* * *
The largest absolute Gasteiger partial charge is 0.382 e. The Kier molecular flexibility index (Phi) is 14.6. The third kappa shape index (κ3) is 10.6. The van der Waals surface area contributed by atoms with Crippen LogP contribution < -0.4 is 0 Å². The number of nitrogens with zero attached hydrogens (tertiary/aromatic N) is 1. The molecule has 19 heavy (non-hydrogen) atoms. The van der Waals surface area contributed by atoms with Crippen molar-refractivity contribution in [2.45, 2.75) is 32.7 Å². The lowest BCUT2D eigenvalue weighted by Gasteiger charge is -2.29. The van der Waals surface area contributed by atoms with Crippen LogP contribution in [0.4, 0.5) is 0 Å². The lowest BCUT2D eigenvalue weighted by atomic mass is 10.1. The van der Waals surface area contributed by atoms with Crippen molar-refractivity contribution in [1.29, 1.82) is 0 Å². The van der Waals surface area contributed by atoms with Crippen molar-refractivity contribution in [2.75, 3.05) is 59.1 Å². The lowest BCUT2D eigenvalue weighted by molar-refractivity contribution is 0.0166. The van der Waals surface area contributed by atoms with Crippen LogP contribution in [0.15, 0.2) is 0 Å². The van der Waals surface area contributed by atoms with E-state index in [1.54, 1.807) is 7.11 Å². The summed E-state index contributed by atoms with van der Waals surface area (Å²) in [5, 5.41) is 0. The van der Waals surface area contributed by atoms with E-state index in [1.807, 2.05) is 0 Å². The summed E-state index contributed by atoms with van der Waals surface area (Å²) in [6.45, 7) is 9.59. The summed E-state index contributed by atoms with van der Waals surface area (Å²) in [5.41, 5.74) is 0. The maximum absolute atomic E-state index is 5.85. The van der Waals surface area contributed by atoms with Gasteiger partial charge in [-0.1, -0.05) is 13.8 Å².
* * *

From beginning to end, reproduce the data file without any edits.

The largest absolute Gasteiger partial charge is 0.382 e. The Kier molecular flexibility index (Phi) is 14.6. The third kappa shape index (κ3) is 10.6. The van der Waals surface area contributed by atoms with Crippen LogP contribution < -0.4 is 0 Å². The number of nitrogens with zero attached hydrogens (tertiary/aromatic N) is 1. The molecule has 19 heavy (non-hydrogen) atoms. The van der Waals surface area contributed by atoms with Crippen molar-refractivity contribution in [2.45, 2.75) is 32.7 Å². The lowest BCUT2D eigenvalue weighted by Gasteiger charge is -2.29. The van der Waals surface area contributed by atoms with Crippen LogP contribution in [0.4, 0.5) is 0 Å². The lowest BCUT2D eigenvalue weighted by atomic mass is 10.1. The van der Waals surface area contributed by atoms with Crippen molar-refractivity contribution in [1.29, 1.82) is 0 Å². The van der Waals surface area contributed by atoms with Crippen molar-refractivity contribution in [2.75, 3.05) is 59.1 Å². The lowest BCUT2D eigenvalue weighted by molar-refractivity contribution is 0.0166. The van der Waals surface area contributed by atoms with Crippen LogP contribution in [0.15, 0.2) is 0 Å². The van der Waals surface area contributed by atoms with E-state index in [1.54, 1.807) is 7.11 Å². The summed E-state index contributed by atoms with van der Waals surface area (Å²) in [5, 5.41) is 0. The van der Waals surface area contributed by atoms with E-state index in [1.807, 2.05) is 0 Å². The summed E-state index contributed by atoms with van der Waals surface area (Å²) in [6.45, 7) is 9.59. The summed E-state index contributed by atoms with van der Waals surface area (Å²) in [5.41, 5.74) is 0. The maximum absolute atomic E-state index is 5.85. The van der Waals surface area contributed by atoms with Gasteiger partial charge in [-0.1, -0.05) is 13.8 Å².